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Young creatives tell story of cultural identity  

Young creatives tell story of cultural identity  

  • 05 Jul 2021
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Henderson Intermediate students' art is on display as part of the Ka Tipu Ka Rea exhibition.

Ka Tipu Ka Rea is a celebration of culture and identity, where students from Henderson Intermediate School pay homage to their experience of growing up in Aotearoa, through art. 

Staged at Te Uru Waitākere Contemporary Gallery, Ka Tipu Ka Rea features the work of nearly 90 students’ art creations. 

Henderson Intermediate School Art Teacher Anna Delany explains she has been supporting her students to create beautiful pieces which celebrate culture and identity. 

“The title of the exhibition takes its name from the school motto: Flourish and Grow, and through their art, students have acknowledged and honoured their experience of growing up in Aotearoa,” Anna says. 

“All of the artworks draw inspiration from the natural environment; from the symbols and patterns found in nature used in the drawings, collages, and carvings, to the cascading waterfall made from hundreds of braided lei/ ‘ei/ ula.” 

Ka Tipu Ka Rea debuted at Studio One Toi Tū in Ponsonby in 2019 and the exhibition featured a different cohort of young artists and completely different types of artworks to the current show, yet the theme has been consistent - a celebration of culture and identity.

Anna says it is truly rewarding putting together the exhibition and seeing the immense pride students feel participating in something so special. 

“The exhibition has provided a platform for our talented young artists to showcase their skills and share their art with the public.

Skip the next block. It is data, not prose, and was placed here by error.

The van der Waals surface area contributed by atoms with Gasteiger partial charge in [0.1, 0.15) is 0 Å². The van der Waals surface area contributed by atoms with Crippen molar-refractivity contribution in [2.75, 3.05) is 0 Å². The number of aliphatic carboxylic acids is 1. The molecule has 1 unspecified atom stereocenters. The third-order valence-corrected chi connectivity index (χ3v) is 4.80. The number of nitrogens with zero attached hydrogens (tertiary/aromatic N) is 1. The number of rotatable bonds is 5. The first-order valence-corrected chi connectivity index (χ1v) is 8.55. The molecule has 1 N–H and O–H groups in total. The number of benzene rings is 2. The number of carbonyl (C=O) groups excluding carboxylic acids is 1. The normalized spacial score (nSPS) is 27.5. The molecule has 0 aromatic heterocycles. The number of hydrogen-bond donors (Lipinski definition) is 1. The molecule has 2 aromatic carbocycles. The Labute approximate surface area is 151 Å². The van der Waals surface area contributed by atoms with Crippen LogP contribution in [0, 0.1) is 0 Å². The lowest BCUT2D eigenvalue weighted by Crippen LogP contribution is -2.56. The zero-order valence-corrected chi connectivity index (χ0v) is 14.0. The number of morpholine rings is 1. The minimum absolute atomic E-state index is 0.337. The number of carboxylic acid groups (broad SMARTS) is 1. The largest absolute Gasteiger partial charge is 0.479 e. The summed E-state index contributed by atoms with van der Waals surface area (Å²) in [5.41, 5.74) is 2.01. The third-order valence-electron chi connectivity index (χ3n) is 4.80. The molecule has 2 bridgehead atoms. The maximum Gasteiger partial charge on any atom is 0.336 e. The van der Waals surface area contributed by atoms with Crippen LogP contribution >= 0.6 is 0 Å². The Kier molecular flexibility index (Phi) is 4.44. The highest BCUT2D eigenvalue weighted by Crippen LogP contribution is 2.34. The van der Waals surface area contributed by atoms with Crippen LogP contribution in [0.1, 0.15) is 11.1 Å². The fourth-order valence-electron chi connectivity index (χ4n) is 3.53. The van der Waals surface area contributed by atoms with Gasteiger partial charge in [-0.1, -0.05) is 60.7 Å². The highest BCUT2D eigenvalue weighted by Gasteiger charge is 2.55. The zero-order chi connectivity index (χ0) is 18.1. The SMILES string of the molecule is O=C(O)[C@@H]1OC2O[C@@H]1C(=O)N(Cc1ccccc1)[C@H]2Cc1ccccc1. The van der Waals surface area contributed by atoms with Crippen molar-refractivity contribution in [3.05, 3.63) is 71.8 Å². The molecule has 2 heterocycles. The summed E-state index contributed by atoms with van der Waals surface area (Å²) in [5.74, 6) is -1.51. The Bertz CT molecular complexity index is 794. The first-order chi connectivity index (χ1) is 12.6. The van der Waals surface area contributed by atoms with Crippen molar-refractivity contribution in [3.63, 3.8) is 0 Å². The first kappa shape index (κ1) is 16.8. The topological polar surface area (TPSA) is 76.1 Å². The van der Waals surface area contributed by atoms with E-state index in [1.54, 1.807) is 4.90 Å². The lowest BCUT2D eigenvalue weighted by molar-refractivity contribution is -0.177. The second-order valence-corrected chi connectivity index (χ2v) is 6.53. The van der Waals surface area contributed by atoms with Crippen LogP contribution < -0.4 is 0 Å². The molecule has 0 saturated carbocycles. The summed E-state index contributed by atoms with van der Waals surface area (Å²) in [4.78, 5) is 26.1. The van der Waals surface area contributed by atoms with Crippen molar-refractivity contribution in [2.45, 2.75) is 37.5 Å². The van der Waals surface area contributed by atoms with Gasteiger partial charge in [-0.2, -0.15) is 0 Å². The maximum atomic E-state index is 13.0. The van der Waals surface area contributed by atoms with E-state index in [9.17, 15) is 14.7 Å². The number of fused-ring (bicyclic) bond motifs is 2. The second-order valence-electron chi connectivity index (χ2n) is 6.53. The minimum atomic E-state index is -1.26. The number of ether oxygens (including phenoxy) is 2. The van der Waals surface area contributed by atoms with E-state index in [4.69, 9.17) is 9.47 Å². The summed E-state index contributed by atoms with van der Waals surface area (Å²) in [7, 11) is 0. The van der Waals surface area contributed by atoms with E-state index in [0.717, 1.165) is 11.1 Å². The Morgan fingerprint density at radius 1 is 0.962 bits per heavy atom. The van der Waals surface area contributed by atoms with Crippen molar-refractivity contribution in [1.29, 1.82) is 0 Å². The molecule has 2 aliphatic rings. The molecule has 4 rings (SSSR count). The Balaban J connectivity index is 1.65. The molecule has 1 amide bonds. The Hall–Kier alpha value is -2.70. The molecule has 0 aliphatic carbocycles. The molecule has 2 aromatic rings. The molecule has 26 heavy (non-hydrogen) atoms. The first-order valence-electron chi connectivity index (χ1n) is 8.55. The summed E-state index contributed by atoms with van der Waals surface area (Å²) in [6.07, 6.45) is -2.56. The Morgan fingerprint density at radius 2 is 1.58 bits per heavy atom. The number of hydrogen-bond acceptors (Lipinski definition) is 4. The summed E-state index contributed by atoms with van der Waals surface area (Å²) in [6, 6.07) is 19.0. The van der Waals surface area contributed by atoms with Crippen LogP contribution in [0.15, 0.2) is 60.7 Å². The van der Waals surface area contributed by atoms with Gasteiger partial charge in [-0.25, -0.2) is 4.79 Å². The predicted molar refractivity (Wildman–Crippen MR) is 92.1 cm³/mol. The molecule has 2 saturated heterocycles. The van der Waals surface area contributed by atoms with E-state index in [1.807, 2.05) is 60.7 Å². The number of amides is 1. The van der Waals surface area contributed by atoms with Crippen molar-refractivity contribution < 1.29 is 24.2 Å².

“All the work in this show has been produced in students’ lunch times and is a testament to the commitment and enthusiasm our students have for the arts.” 

The Teacher adds she hopes to keep Ka Tipu Ka Rea recurring as an annual event at various locations, showcasing the immense talent of local rangatahi.   

Ka Tipu Ka Rea has been an insightful learning experience for the students, and one which has seen them acknowledged by their family and friends for their hard work, and talent.

Of Samoan descent, student Sam Lemafa says he learned about carving while preparing for the exhibition. 

“Sa aoaoina au i le faiga o le 'carving’. Sa ou fiafia e fa'aali la'u taleni. Na ou fiafia ua ou faafiafia i lo'u aiga i le Faaaliga o Ata.”

“I was learning about carving. I was happy to show my talent to people. I was happy to perform in front of my family at the opening.”

Tongan student Gayelene Tatafu says she enjoyed the recognition she received from her family.

“Oku ou sai ia he ngaue moe tamaiki moe sio kihe malimali eku ongo matu'a. 'Oku ou fakakaukau ke hoko atu eku aati 'i he kaha'u - I loved working with other kids and loved seeing my parents smile. I’m thinking to carry on with art in the future.”

Meanwhile Ezekiel Taumoepeau comments in Tongan, about how proud he is of his art.

“Oku ou fiefie hoku aati.”

Ka Tipu Ka Rea is on now at Te Uru Waitākere Contemporary Gallery, until July 25.